Speed-of-light 'nano-camera' produces 3D translucent objects
A $500 "nano-camera" that can operate at the speed of light has been developed by researchers in the MIT Media Lab.
The three-dimensional camera, which was presented last week at Siggraph Asia in Hong Kong, could be used in medical imaging and collision-avoidance detectors for cars, and to improve the accuracy of motion tracking and gesture-recognition devices used in interactive gaming.
The camera is based on "Time of Flight" technology like that used in Microsoft's recently launched second-generation Kinect device, in which the location of objects is calculated by how long it takes a light signal to reflect off a surface and return to the sensor. However, unlike existing devices based on this technology, the new camera is not fooled by rain, fog, or even translucent objects, says co-author Achuta Kadambi, a graduate student at MIT.
"Using the current state of the art, such as the new Kinect, you cannot capture translucent objects in 3-D," Kadambi says. "That is because the light that bounces off the transparent object and the background smear into one pixel on the camera. Using our technique you can generate 3-D models of translucent or near-transparent objects."
In a conventional Time of Flight camera, a light signal is fired at a scene, where it bounces off an object and returns to strike the pixel. Since the speed of light is known, it is then simple for the camera to calculate the distance the signal has travelled and therefore the depth of the object it has been reflected from.
Unfortunately though, changing environmental conditions, semitransparent surfaces, edges, or motion all create multiple reflections that mix with the original signal and return to the camera, making it difficult to determine which is the correct measurement.
Instead, the new device uses an encoding technique commonly used in the telecommunications industry to calculate the distance a signal has travelled, says Ramesh Raskar, an associate professor of media arts and sciences and leader of the Camera Culture group within the Media Lab, who developed the method alongside Kadambi, Refael Whyte, Ayush Bhandari, and Christopher Barsi at MIT and Adrian Dorrington and Lee Streeter from the University of Waikato in New Zealand.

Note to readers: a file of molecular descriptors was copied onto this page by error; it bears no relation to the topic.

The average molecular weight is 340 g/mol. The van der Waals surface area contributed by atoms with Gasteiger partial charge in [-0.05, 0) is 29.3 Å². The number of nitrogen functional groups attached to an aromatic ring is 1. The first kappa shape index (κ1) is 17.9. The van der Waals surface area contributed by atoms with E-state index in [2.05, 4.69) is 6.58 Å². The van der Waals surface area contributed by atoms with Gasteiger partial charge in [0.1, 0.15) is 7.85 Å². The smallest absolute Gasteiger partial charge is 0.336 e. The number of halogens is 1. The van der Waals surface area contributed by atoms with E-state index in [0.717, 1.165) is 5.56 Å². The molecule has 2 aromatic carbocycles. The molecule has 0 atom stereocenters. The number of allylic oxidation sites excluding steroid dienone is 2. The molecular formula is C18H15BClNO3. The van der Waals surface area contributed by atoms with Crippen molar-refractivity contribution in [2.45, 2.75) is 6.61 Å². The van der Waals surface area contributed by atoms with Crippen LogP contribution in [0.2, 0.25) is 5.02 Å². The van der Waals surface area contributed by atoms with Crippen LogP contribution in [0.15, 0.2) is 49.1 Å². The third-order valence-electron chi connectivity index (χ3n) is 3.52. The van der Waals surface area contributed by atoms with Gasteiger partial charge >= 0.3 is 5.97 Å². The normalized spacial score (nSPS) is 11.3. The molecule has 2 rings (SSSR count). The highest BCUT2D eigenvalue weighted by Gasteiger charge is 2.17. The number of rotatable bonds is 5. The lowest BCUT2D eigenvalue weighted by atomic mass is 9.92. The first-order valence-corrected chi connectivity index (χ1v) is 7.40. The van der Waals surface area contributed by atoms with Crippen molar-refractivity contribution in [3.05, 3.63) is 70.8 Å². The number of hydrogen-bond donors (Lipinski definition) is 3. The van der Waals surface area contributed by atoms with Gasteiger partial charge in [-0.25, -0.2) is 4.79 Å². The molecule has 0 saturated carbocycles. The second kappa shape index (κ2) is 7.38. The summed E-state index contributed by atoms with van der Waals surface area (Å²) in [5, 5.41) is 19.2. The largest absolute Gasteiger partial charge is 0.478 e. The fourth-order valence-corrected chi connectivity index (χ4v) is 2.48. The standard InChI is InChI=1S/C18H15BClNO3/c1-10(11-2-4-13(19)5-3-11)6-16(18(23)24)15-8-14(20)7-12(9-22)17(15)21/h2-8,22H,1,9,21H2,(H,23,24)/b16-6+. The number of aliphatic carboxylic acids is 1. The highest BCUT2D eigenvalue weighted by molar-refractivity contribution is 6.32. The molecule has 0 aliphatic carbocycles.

"We use a new method that allows us to encode information in time," Raskar says. "So when the data comes back, we can do calculations that are very common in the telecommunications world, to estimate different distances from the single signal."
The idea is similar to existing techniques that clear blurring in photographs, says Bhandari, a graduate student in the Media Lab. "People with shaky hands tend to take blurry photographs with their cellphones because several shifted versions of the scene smear together," Bhandari says. "By placing some assumptions on the model—for example that much of this blurring was caused by a jittery hand—the image can be unsmeared to produce a sharper picture."
The new model, which the team has dubbed nanophotography, unsmears the individual optical paths.
In 2011 Raskar's group unveiled a trillion-frame-per-second camera capable of capturing a single pulse of light as it travelled through a scene. The camera does this by probing the scene with a femtosecond impulse of light, then uses fast but expensive laboratory-grade optical equipment to take an image each time. However, this "femto-camera" costs around $500,000 to build.
In contrast, the new "nano-camera" probes the scene with a continuous-wave signal that oscillates at nanosecond periods. This allows the team to use inexpensive hardware—off-the-shelf light-emitting diodes (LEDs) can strobe at nanosecond periods, for example—meaning the camera can reach a time resolution within one order of magnitude of femtophotography while costing just $500.
"By solving the multipath problem, essentially just by changing the code, we are able to unmix the light paths and therefore visualize light moving across the scene," Kadambi says. "So we are able to get similar results to the $500,000 camera, albeit of slightly lower quality, for just $500."
Conventional cameras see an average of the light arriving at the sensor, much like the human eye, says James Davis, an associate professor of computer science at the University of California at Santa Cruz. In contrast, the researchers in Raskar's laboratory are investigating what happens when they take a camera fast enough to see that some light makes it from the "flash" back to the camera sooner, and apply sophisticated computation to the resulting data, Davis says.
"Normally the computer scientists who could invent the processing on this data can't build the devices, and the people who can build the devices cannot really do the computation," he says. "This combination of skills and techniques is really unique in the work going on at MIT right now."
What's more, the basic technology needed for the team's approach is very similar to that already being shipped in devices such as the new version of Kinect, Davis says. "So it's going to go from expensive to cheap thanks to video games, and that should shorten the time before people start wondering what it can be used for," he says. "And by the time that happens, the MIT group will have a whole toolbox of methods available for people to use to realize those dreams."
This story is republished courtesy of MIT News (web.mit.edu/newsoffice/), a popular site that covers news about MIT research, innovation and teaching.